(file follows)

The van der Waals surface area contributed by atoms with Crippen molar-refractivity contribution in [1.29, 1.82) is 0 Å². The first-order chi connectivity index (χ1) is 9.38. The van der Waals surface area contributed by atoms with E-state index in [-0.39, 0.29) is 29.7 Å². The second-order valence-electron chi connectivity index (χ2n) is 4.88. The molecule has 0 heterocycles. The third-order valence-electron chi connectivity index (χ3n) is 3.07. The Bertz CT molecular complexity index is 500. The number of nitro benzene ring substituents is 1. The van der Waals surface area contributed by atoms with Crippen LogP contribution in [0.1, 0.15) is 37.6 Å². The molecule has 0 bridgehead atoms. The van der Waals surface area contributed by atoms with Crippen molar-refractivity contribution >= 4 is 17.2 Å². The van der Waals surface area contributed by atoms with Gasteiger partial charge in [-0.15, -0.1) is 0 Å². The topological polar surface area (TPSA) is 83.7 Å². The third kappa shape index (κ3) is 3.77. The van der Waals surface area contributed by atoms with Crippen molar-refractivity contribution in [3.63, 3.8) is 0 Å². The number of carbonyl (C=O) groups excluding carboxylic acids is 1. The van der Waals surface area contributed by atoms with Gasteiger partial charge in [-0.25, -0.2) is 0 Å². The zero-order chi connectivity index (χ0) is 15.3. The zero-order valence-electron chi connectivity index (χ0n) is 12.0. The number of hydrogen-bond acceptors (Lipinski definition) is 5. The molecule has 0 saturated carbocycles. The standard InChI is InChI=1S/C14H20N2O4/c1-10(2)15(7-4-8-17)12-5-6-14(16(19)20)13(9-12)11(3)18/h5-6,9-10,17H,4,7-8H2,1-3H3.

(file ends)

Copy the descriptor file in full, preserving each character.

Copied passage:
The van der Waals surface area contributed by atoms with Crippen molar-refractivity contribution in [1.29, 1.82) is 0 Å². The first-order chi connectivity index (χ1) is 9.38. The van der Waals surface area contributed by atoms with E-state index in [-0.39, 0.29) is 29.7 Å². The second-order valence-electron chi connectivity index (χ2n) is 4.88. The molecule has 0 heterocycles. The third-order valence-electron chi connectivity index (χ3n) is 3.07. The Bertz CT molecular complexity index is 500. The number of nitro benzene ring substituents is 1. The van der Waals surface area contributed by atoms with Crippen LogP contribution in [0.1, 0.15) is 37.6 Å². The molecule has 0 bridgehead atoms. The van der Waals surface area contributed by atoms with Crippen molar-refractivity contribution >= 4 is 17.2 Å². The van der Waals surface area contributed by atoms with Gasteiger partial charge in [-0.15, -0.1) is 0 Å². The topological polar surface area (TPSA) is 83.7 Å². The third kappa shape index (κ3) is 3.77. The van der Waals surface area contributed by atoms with Crippen molar-refractivity contribution in [3.63, 3.8) is 0 Å². The number of carbonyl (C=O) groups excluding carboxylic acids is 1. The van der Waals surface area contributed by atoms with Gasteiger partial charge in [-0.25, -0.2) is 0 Å². The zero-order chi connectivity index (χ0) is 15.3. The zero-order valence-electron chi connectivity index (χ0n) is 12.0. The number of hydrogen-bond acceptors (Lipinski definition) is 5. The molecule has 0 saturated carbocycles. The standard InChI is InChI=1S/C14H20N2O4/c1-10(2)15(7-4-8-17)12-5-6-14(16(19)20)13(9-12)11(3)18/h5-6,9-10,17H,4,7-8H2,1-3H3.